The calibrated intensity and uncertainty values are stored in numpy arrays in the .data and .uncertainty attributes. The order of the axes are (slit position, raster step, dispersion) which correspond to the physical axes of (Solar-Y, Solar-X, Wavelength). You can inspect the dimensions of an NDCube object like so,

>>> data_cube.dimensions
[512, 87, 24] pix

As you can see, our example data has dimensions of (512, 87, 24). That is, 512 pixels along the slit (in the Solar-Y direction), 87 raster steps (along the Solar-X axis), and 24 pixels along the dispersion (wavelength) axis.

Slicing an EISCube

One of the most powerful features of NDCube-based objects is the ability to slice using either array indices or world coordinates. Slicing by array indices works just like slicing a normal numpy array. Slicing by coordinates is done using the ndcube.NDCube.crop method and a collection of two or more points constructed using high level coordinate objects from astropy.coordinates. Note: for spatial coordinates, you must specify the observer frame, which can be constructed using the EISCube.wcs object.

For example,

>>> import astropy.units as u
>>> from astropy.coordinates import SkyCoord, SpectralCoord
>>> from astropy.wcs.utils import wcs_to_celestial_frame
>>> eis_frame = wcs_to_celestial_frame(data_cube.wcs)
>>> lower_left = [SpectralCoord(195.0, unit=u.angstrom),
...               SkyCoord(Tx=48, Ty=225, unit=u.arcsec, frame=eis_frame)]
>>> upper_right = [SpectralCoord(195.3, unit=u.AA),
...                SkyCoord(Tx=165, Ty=378, unit=u.arcsec, frame=eis_frame)]
>>> data_cutout = data_cube.crop(lower_left, upper_right)
>>> data_cutout.dimensions
[154, 48, 14] pix

Slicing an EISCube also automatically slices all of the associated subarrays (data, uncertainty, wcs, and wavelength). Please see the ndcube documentation for more information about slicing and manipulating NDCube objects.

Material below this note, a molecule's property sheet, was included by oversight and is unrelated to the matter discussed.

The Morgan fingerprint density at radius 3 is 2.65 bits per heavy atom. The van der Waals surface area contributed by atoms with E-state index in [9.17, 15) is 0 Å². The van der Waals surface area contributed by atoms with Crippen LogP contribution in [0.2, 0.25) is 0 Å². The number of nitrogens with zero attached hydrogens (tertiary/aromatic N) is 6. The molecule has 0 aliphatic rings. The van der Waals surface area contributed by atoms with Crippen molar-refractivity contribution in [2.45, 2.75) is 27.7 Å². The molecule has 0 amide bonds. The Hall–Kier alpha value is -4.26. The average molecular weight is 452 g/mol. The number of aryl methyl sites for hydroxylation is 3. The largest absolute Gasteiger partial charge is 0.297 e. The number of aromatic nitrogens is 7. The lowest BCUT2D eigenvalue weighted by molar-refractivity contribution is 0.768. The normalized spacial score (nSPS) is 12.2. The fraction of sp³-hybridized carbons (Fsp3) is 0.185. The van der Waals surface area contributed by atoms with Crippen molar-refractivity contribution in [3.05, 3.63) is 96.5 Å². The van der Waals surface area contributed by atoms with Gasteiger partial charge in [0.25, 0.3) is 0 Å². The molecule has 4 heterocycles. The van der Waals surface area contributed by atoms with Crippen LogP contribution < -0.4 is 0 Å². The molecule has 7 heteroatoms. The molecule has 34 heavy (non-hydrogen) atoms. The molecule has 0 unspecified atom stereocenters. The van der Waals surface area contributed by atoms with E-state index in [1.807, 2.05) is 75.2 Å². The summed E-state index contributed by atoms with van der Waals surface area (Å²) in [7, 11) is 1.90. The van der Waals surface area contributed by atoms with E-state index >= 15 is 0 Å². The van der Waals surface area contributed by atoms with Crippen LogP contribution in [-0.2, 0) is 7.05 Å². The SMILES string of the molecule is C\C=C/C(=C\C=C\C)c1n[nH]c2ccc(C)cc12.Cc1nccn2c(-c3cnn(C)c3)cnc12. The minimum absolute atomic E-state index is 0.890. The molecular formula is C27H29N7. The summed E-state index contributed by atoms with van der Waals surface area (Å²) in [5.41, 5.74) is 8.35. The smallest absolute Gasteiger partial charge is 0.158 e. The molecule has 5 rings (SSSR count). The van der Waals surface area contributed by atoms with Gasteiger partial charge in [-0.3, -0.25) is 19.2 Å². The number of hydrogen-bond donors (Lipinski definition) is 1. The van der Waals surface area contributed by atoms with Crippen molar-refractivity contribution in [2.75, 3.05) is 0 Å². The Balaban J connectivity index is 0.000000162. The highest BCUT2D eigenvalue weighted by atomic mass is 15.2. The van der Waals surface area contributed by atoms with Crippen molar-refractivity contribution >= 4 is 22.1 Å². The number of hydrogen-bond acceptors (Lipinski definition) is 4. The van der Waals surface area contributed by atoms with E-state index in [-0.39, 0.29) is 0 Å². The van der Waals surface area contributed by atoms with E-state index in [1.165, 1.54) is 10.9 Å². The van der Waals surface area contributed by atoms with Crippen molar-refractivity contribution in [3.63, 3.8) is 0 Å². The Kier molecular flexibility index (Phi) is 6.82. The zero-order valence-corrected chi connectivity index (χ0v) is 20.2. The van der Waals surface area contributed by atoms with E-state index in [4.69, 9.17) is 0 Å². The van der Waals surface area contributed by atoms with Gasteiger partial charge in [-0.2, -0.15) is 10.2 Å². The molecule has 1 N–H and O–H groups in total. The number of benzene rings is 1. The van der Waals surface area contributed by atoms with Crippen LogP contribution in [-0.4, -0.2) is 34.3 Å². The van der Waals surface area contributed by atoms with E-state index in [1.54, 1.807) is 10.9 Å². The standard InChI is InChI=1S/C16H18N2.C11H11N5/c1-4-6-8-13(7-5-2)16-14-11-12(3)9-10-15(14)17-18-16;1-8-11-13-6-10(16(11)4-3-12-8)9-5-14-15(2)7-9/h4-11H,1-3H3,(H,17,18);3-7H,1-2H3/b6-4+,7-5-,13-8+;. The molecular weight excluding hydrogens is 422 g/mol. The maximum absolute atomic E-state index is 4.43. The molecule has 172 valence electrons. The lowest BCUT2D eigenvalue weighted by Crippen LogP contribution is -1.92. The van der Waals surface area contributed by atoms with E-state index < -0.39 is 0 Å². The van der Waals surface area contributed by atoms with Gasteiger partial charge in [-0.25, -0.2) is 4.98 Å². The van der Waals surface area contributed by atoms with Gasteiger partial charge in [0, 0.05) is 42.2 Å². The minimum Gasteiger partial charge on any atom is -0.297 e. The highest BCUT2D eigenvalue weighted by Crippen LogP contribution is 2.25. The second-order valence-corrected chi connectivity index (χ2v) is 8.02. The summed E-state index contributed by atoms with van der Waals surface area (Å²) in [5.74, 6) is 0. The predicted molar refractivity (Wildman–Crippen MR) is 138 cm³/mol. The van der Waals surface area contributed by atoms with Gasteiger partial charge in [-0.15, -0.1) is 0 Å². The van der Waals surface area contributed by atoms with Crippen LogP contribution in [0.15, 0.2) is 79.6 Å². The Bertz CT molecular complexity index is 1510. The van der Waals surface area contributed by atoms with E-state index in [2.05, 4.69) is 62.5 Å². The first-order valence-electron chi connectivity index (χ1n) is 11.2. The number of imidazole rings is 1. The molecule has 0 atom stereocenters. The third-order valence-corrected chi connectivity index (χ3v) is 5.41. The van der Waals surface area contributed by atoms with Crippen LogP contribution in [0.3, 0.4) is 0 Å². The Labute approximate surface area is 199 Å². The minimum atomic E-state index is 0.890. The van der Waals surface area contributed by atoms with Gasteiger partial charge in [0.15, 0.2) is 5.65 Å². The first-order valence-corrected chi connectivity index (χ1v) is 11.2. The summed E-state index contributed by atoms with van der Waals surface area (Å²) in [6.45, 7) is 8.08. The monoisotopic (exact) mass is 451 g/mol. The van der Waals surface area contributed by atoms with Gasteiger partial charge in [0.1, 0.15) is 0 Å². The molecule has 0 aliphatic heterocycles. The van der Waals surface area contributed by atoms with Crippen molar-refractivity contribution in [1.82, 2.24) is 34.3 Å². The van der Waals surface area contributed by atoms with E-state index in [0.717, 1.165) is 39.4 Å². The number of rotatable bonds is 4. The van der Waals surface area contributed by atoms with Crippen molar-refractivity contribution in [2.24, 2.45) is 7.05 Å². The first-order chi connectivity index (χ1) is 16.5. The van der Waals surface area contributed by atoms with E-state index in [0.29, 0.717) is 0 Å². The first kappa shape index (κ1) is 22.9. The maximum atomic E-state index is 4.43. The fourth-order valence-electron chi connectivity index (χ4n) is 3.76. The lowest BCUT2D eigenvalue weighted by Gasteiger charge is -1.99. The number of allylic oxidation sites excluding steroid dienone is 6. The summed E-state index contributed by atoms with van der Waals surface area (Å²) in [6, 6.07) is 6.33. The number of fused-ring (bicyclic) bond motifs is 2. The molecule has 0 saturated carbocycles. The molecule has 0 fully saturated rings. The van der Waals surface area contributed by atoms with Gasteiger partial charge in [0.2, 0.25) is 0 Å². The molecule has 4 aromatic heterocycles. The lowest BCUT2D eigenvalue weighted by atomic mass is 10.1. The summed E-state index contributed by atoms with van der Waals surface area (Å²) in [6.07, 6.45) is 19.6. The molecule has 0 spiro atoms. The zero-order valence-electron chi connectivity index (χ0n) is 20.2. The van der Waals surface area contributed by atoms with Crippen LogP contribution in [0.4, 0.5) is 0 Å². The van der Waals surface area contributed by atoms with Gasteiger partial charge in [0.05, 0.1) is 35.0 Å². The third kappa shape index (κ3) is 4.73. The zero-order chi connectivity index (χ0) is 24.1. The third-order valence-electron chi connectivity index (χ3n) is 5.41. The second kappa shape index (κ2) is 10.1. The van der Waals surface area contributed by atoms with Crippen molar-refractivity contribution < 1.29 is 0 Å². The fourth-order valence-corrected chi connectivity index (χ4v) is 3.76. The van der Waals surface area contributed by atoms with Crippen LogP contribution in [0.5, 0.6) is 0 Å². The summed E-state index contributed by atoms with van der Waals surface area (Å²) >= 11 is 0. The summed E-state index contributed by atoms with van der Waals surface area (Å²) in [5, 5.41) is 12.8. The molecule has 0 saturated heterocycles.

Slicing the wavelength axis with .crop() uses the wavelength values in the WCS object, NOT the corrected values stored in .wavelength. Please use with care. If you don’t want or need to slice along the wavelength axis, simply give the function a value of None instead of a SpectralCoord object.

Exploring Metadata

All metadata and information from the HDF5 header file are packed into a single dictionary stored in the .meta attribute of the EISCube. The structure of the .meta dictionary mirrors the internal structure of the HDF5 file, with a few extra keys added for convenience. You can explore the contents with the usual Python commands,

>>> data_cube.meta.keys()
dict_keys(['filename_data', 'filename_head', 'wininfo', 'iwin', 'iwin_str',
           'index', 'pointing', 'wave', 'radcal', 'slit_width',
           'slit_width_units', 'ccd_offset', 'wave_corr', 'wave_corr_t',
           'wave_corr_tilt', 'date_obs', 'date_obs_format', 'duration',
           'duration_units', 'mod_index', 'aspect', 'aspect_ratio', 'notes'])
>>> data_cube.meta['pointing']['x_scale']
>>> data_cube.meta['radcal']
array([8.06751  , 8.060929 , 8.054517 , 8.048271 , 8.042198 , 8.036295 ,
       8.030562 , 8.024157 , 8.017491 , 8.010971 , 8.0046015, 7.998385 ,
       7.9923196, 7.9864078, 7.980654 , 7.975055 , 7.969617 , 7.9643393,
       7.959224 , 7.9542727, 7.949487 , 7.9448686, 7.9404206, 7.9361415],

Here x_scale is the number of arcsec between step positions in the raster. Most EIS rasters take more than 1 arcsec per step, which degrades the spatial resolution but increases the cadence. The variable radcal is the pre-flight calibration curve for this data window. It includes all of the factors for converting counts directly to \(erg/(cm^2 s sr)\).